Robert Mangold: Plane Structures. Pace Gallery NY

May 6 – June 11, 2022 540 West 25th Street New York

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New York – Pace is pleased to present an exhibition of recent work by Robert Mangold—who for over six decades has investigated the possibilities of shape, line, and color as they relate to painting—at its 540 West 25th Street gallery in New York. Featuring new paintings and a related presentation of works on paper, this exhibition will be on view from May 6 through June 11.

Mangold has been a key figure in painting since the 1960s. Exploring the fundamental elements of composition, the artist has created boundary-pushing geometric abstractions on shaped canvases that charted new frontiers within the medium. Mangold is part of a legacy forged with other major figures of Conceptualism and Minimalism, including his close friends Sol LeWitt and Robert Ryman and his wife Sylvia Plimack Mangold.

In his latest exhibition at Pace, Mangold, whose first exhibition with the gallery was 30 years ago in 1992, will show Plane Structure paintings created between 2019 and 2022. These works feature broad planes of color across canvases of diverse shapes and sizes, reflecting a continuing engagement with color, line, and shape—and the effect these elements can have on each other—that has defined Mangold’s practice for over 60 years. As with preceding series, Mangold’s new paintings are a clear part of his continuous evolution. The paintings in Pace’s exhibition build directly upon Mangold’s most recent bodies of work while also reaching back to his earliest experimentations with color and form, symmetry and asymmetry, and notions of wholeness and fragmentation. These paintings elaborate on the works Mangold exhibited with Pace in 2020, simultaneously harkening back to the visual language the artist developed in the 1960s.

Included in this show are Plane Structure 7 (2021) and Plane Structure 8 (2021), two diagonally oriented paintings that seem to be in motion, propelling themselves up the gallery wall by way of their shapeshifting structures. Notably, these works—along with Curved Plane Structure 1 (2020), Plane Structure 6 (2022), and Plane Structure 9 (2022)—lack drawn elements. Since 2018, the artist has experimented with works free of drawing, breaking from his longstanding practice of incorporating line into his canvases. These recent paintings directly relate to Mangold’s earliest mature works that also had no drawing, examples of which are in the collections of the National Gallery of Art —Yellow Wall (Section I +II) (1964)—and Tate—Red Wall (1964). The undifferentiated surfaces of Mangold’s recent works give viewers only color and the physical form of the canvas but cleverly exploit their basic sense of perception to imply depth and dynamic movement. These illusory effects are more explicit in works with hand-drawn lines, such as Plane Structure 4 (2020) and Plane Structure 5 (2020), wherein the shapes of the canvas in combination with the lines can give the sense of the paintings extending into multiple dimensional planes.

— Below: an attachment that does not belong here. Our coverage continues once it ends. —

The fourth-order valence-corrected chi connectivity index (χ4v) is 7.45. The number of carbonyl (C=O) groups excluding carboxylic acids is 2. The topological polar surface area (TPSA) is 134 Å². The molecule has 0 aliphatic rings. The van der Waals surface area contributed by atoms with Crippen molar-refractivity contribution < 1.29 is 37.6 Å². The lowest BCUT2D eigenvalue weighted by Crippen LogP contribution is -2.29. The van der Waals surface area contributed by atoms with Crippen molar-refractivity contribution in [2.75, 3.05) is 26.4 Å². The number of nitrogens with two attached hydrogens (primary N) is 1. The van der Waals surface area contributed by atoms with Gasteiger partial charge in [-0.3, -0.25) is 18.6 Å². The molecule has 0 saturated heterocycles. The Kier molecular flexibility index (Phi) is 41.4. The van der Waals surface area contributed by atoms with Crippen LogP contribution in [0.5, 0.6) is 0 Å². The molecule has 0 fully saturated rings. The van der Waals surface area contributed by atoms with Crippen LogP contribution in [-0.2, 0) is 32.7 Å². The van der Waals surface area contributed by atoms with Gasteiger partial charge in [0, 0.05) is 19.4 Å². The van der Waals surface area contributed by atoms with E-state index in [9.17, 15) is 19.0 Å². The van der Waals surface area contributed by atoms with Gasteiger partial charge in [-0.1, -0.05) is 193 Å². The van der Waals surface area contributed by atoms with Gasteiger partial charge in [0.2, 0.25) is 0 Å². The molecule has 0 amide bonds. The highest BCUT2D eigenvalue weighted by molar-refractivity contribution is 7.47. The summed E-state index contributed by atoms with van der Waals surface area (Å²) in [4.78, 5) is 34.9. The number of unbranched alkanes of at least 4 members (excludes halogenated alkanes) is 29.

A group of works on paper, which will be on view in the gallery’s library as part of a separate installation of related work, sheds light on a crucial aspect of Mangold’s process-based, contemplative practice. The artist often uses these works to parse his vision for a painting. He wrote in 1988 that these pieces “are where the ideas are worked out and most of the important decisions are made, the momentum from them carry me into the painting.” These works offer a more intimate experience of Mangold’s abstractions.

In an essay for a new catalogue produced by Pace Publishing to accompany the exhibition, art historian Richard Shiff writes, “The current of Mangold’s productivity flows faster than my cognitive capacities allow me to follow, so that each work arrives on my phenomenological horizon with a frisson of perceptual challenge. Every viewing holds surprise.”

Robert Mangold (b. 1937, North Tonawanda, New York) has, since the 1950s, explored line and color on supports ranging in shape, size, and dimension. Committed to abstraction as a means of communication, he has worked within a consistent geometric vocabulary to produce a varied body of paintings and works on paper. His career has developed through an evolution of techniques for the application of paint onto his chosen surface—first plywood and masonite, and later, beginning in 1968, stretched canvas. Moving away from the conventions of paintings, he introduced shaped canvases, working with symmetrical and asymmetrical forms as well as curvilinear edges. For his early shaped and multi-panel constructions, Mangold airbrushed oil-based pigments in gradations of color, and later used a roller before ultimately adopting a brush to apply acrylic in subtle hues that near transparency. He remained intrigued by color as much as structure, and his relationship with it shifted throughout the decades. His initial palette, inspired by industrial objects—file cabinets, brick walls, and trucks—transitioned toward colors that evoke mood: warm ochres, light blues, deep oranges, olive greens, and other hues. Mangold’s mostly monochromatic compositions show an attention to gesture with the addition of hand-drawn pencil lines that curve across the planes of color.

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